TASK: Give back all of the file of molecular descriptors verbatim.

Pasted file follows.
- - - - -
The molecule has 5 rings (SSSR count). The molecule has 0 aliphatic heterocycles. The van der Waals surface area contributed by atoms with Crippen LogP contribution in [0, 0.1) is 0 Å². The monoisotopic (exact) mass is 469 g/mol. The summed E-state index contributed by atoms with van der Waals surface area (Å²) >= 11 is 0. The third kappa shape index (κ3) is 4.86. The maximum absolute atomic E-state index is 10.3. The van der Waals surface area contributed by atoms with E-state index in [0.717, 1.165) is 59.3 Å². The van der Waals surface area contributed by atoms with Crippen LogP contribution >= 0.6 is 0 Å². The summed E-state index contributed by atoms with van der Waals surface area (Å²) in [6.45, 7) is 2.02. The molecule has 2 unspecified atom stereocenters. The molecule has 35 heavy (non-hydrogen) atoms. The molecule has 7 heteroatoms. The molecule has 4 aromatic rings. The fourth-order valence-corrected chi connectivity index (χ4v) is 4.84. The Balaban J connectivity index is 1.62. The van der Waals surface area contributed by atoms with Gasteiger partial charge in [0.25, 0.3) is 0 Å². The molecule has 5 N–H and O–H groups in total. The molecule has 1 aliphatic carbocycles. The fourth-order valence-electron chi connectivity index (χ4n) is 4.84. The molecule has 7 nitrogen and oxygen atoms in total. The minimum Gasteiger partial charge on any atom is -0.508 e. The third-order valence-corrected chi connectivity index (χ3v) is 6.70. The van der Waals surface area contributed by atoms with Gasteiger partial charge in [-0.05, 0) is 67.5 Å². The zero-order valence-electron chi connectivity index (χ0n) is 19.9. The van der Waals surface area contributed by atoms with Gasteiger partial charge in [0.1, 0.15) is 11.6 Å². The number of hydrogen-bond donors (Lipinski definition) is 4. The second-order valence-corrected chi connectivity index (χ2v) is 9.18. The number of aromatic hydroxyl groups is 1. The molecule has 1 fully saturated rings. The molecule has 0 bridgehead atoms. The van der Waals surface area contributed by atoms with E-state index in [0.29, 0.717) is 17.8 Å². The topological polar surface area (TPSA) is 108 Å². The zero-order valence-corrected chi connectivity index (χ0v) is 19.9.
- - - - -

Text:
The molecule has 5 rings (SSSR count). The molecule has 0 aliphatic heterocycles. The van der Waals surface area contributed by atoms with Crippen LogP contribution in [0, 0.1) is 0 Å². The monoisotopic (exact) mass is 469 g/mol. The summed E-state index contributed by atoms with van der Waals surface area (Å²) >= 11 is 0. The third kappa shape index (κ3) is 4.86. The maximum absolute atomic E-state index is 10.3. The van der Waals surface area contributed by atoms with E-state index in [0.717, 1.165) is 59.3 Å². The van der Waals surface area contributed by atoms with Crippen LogP contribution >= 0.6 is 0 Å². The summed E-state index contributed by atoms with van der Waals surface area (Å²) in [6.45, 7) is 2.02. The molecule has 2 unspecified atom stereocenters. The molecule has 35 heavy (non-hydrogen) atoms. The molecule has 7 heteroatoms. The molecule has 4 aromatic rings. The fourth-order valence-corrected chi connectivity index (χ4v) is 4.84. The Balaban J connectivity index is 1.62. The van der Waals surface area contributed by atoms with Gasteiger partial charge in [0.25, 0.3) is 0 Å². The molecule has 5 N–H and O–H groups in total. The molecule has 1 aliphatic carbocycles. The fourth-order valence-electron chi connectivity index (χ4n) is 4.84. The molecule has 7 nitrogen and oxygen atoms in total. The minimum Gasteiger partial charge on any atom is -0.508 e. The third-order valence-corrected chi connectivity index (χ3v) is 6.70. The van der Waals surface area contributed by atoms with Gasteiger partial charge in [-0.05, 0) is 67.5 Å². The zero-order valence-electron chi connectivity index (χ0n) is 19.9. The van der Waals surface area contributed by atoms with Gasteiger partial charge in [0.1, 0.15) is 11.6 Å². The number of hydrogen-bond donors (Lipinski definition) is 4. The second-order valence-corrected chi connectivity index (χ2v) is 9.18. The number of aromatic hydroxyl groups is 1. The molecule has 1 fully saturated rings. The molecule has 0 bridgehead atoms. The van der Waals surface area contributed by atoms with E-state index in [0.29, 0.717) is 17.8 Å². The topological polar surface area (TPSA) is 108 Å². The zero-order valence-corrected chi connectivity index (χ0v) is 19.9.